Sandeep Kumar

Orthopaedics, Hamdard Institute of Medical Sciences and Research, New Delhi, IND

Neel Aggarwal

Orthopaedics, Hamdard Institute of Medical Sciences and Research, New Delhi, IND

Anmol Dua

Orthopaedics, Hamdard Institute of Medical Sciences and Research, New Delhi, IND

Mohd Junaid Nagori

Orthopaedics, Hamdard Institute of Medical Sciences and Research, New Delhi, IND

Rizwan Khan

Orthopaedics, Hamdard Institute of Medical Sciences and Research, New Delhi, IND


Ethics Statement and Conflict of Interest Disclosures

Human subjects: Consent was obtained or waived by all participants in this study. Research and Project approval committee, Hamdard Institute of Medical Sciences and Research, New Delhi, IN issued approval ORTHO/RPAC/Diary-180. This retrospective study was approved by the institutional review board (Research and Project approval committee, Hamdard Institute of Medical Sciences and Research, New Delhi, IN) and was exempted from ethical review. Animal subjects: All authors have confirmed that this study did not involve animal subjects or tissue. Conflicts of interest: In compliance with the ICMJE uniform disclosure form, all authors declare the following: Payment/services info: All authors have declared that no financial support was received from any organization for the submitted work. Financial relationships: All authors have declared that they have no financial relationships at present or within the previous three years with any organizations that might have an interest in the submitted work. Other relationships: All authors have declared that there are no other relationships or activities that could appear to have influenced the submitted work.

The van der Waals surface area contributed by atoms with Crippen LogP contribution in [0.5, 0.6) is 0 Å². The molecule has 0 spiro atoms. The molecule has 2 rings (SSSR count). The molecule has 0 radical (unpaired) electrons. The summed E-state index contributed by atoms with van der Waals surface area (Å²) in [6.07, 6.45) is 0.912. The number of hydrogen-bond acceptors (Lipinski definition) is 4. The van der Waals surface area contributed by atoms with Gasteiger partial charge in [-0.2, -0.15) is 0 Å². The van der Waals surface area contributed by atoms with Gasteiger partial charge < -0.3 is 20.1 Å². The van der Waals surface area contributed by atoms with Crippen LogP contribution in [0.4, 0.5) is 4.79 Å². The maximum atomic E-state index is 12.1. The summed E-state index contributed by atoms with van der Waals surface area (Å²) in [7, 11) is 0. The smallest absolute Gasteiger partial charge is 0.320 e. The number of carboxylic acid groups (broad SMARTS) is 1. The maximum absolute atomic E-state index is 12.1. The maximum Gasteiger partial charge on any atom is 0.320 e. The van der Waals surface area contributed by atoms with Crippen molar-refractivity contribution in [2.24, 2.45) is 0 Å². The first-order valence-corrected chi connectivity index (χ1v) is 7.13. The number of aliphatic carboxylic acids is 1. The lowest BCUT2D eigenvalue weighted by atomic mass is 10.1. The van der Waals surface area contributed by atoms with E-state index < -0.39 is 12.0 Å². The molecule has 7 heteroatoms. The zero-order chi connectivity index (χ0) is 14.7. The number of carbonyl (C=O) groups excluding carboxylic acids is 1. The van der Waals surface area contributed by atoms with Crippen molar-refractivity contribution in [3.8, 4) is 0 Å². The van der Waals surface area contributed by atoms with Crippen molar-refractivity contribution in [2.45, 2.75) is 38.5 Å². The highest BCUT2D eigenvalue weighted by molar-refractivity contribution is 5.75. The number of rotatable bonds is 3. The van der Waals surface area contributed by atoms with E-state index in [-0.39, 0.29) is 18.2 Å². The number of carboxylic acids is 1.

Original article
peer-reviewed

Effectiveness of Calcium Sulfate and Hydroxyapatite Composite in Collapse Prevention in Osteonecrosis of Femoral Head